“I had to beg to get into a doctor down in Coeur d’Alene,” she said. That’s about an hour south of Sandpoint—without traffic.
Ultimately, she chose to have labor induced after several weeks of driving back and forth for doctor’s appointments, facing the prospect of an hour or more in the car while in labor. The closure forced Vollmer to make choices she otherwise wouldn’t have. Still, she said, she feels lucky. She didn’t have other kids who needed care during that time. She didn’t live in the even more rural communities north and east of Sandpoint.
Every OB-GYN who used to practice in Sandpoint has left. Just a few nurse practitioners and one nurse midwife, who commutes up once a week from Coeur d’Alene, serve as the area’s sole reproductive health-care providers. That has consequences for people at all stages of life. And local organizer Alicia Abbott—who herself was born in the now-shuttered labor and delivery ward at Bonner General—said “anti-medicine, anti-science” policies could one day lead the hospital to close entirely.
“I worry for the future. I worry about losing hospitals and seeing that vacuum being filled by professionals who have faith-based practices, because we are a faith healing state,” she said, referring to an exemption in Idaho law allowing parents to legally withhold lifesaving medical treatment from their children in favor of faith-based healing practices.
Jen Jackson Quintano, who owns an arborist business with her husband and is also the founder of the Pro-Voice Project, echoed concerns about the hospital’s future. Health care “is a house of cards no matter where you are in the rural West,” she said. “But our house of cards was standing. Our doctors were willing to make sacrifices to work here because Sandpoint is worth it. And then suddenly it was no longer tenable.”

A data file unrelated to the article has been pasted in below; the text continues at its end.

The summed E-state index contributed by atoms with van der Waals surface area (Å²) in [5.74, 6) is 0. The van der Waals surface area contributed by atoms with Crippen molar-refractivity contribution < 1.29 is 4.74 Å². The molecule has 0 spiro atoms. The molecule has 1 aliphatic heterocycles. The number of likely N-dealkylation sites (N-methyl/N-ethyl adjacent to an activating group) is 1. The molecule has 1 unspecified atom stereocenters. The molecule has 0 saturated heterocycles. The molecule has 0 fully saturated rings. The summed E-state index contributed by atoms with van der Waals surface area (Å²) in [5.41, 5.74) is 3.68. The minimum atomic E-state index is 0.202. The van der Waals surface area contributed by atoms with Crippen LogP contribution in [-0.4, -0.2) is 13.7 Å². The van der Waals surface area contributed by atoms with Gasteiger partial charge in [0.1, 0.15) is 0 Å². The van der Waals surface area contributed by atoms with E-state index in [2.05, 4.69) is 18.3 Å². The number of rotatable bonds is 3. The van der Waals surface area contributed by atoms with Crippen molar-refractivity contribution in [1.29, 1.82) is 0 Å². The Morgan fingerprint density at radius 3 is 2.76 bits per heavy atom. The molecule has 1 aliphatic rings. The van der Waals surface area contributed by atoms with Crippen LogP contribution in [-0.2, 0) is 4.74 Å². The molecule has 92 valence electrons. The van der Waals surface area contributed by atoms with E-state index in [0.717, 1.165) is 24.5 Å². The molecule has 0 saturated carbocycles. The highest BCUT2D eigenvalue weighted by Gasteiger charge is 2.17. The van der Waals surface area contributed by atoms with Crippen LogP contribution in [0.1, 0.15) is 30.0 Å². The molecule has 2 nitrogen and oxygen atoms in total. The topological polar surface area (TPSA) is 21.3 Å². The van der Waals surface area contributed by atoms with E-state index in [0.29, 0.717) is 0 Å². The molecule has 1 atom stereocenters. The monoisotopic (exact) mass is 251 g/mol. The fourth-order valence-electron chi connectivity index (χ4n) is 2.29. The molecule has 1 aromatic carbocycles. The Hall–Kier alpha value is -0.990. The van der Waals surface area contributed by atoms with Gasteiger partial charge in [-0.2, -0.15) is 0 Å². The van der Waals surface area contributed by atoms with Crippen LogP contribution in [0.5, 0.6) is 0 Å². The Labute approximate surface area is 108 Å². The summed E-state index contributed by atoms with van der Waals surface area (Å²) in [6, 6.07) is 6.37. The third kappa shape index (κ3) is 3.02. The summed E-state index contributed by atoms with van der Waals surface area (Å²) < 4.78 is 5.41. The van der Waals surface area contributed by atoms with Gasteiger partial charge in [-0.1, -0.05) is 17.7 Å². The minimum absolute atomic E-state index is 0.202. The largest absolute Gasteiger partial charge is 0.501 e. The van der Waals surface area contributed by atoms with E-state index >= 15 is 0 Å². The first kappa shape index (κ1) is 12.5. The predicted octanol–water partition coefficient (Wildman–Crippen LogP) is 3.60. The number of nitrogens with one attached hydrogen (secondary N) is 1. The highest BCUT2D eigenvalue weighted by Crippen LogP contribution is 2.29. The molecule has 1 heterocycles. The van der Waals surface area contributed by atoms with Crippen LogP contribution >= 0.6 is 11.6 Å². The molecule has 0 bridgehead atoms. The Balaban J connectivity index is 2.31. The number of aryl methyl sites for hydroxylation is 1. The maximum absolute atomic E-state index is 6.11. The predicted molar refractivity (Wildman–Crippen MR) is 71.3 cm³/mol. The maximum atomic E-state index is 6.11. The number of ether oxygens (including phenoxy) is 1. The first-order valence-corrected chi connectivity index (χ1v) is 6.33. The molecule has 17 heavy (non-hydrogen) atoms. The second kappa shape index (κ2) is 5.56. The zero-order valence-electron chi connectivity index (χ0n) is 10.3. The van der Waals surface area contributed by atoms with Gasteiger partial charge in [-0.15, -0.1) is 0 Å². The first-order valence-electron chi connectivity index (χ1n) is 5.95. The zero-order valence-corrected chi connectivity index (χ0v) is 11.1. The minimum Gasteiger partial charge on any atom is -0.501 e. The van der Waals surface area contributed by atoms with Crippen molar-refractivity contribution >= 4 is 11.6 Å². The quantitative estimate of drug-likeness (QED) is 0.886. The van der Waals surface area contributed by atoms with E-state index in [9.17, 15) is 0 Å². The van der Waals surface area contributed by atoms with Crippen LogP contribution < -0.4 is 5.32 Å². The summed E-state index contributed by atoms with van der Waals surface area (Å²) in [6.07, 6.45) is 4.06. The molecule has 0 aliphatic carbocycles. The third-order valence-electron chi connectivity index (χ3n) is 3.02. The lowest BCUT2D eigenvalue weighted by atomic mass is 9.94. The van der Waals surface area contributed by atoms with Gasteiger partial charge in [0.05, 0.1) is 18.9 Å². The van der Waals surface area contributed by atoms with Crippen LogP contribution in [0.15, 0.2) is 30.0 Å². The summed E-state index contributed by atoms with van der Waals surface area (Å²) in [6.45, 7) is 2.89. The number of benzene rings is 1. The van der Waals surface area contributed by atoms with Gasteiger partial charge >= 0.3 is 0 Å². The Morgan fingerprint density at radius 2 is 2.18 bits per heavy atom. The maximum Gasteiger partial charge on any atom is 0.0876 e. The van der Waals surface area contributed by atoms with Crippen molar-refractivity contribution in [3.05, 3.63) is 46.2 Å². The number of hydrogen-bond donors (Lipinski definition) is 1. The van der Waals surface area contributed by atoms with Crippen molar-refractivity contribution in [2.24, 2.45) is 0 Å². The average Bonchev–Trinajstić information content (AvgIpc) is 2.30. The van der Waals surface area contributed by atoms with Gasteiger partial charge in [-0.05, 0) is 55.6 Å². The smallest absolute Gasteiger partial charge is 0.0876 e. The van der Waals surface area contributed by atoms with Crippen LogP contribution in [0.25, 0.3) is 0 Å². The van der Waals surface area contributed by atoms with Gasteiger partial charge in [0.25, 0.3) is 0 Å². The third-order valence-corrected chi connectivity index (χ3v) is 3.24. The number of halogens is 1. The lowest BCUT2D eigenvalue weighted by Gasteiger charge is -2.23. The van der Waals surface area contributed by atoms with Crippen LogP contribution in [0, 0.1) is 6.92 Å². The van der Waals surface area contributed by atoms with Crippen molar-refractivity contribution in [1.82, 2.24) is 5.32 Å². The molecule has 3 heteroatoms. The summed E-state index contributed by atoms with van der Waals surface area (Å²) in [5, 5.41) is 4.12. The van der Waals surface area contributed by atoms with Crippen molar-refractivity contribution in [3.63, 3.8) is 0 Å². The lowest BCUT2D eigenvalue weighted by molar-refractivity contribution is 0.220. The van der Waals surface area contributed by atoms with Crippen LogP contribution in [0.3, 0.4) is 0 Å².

Quintano’s daughter, who is almost nine years old, was also born at Bonner General. Quintano had initially planned to give birth at home with a midwife, but the baby “got stuck on her way out. We were living over half an hour outside of town, so we had to drive to the hospital, and I had a c-section,” she said. “And gosh, I think often about, what if that had happened today?”
Quintano founded the Pro-Voice Project to get community members talking about abortion through events modeled on the Vagina Monologues. Her own abortion, she said, was a “blessing” that saved her from an abusive relationship. Community members often go out of their way to thank her for her work and share their own abortion stories.
But Idaho’s 2021 No Public Funds for Abortion Act, which is currently being challenged by the ACLU and prohibits the use of public funds for any purpose that could be construed as “promoting” abortion, has pulled the rug out from underneath Quintano’s events multiple times, resulting in the loss of venues and grant funding. And some would-be attendees worry for their safety.
“I’ve had people tell me they would like to come to my events, but they don’t because they’re so fearful of what might happen,” she said.
What will it take to turn the tide?
One of the reasons I visited Babayan’s shop in Twin Falls was to see a small container she keeps near the register, labeled “reproductive health box.” Supplied by the organization Idaho Abortion Rights (IAR), the box holds emergency contraception, pregnancy tests, pamphlets with information about how to access abortion and domestic violence services, and buttons that say “ask me how to aid and abet abortion.”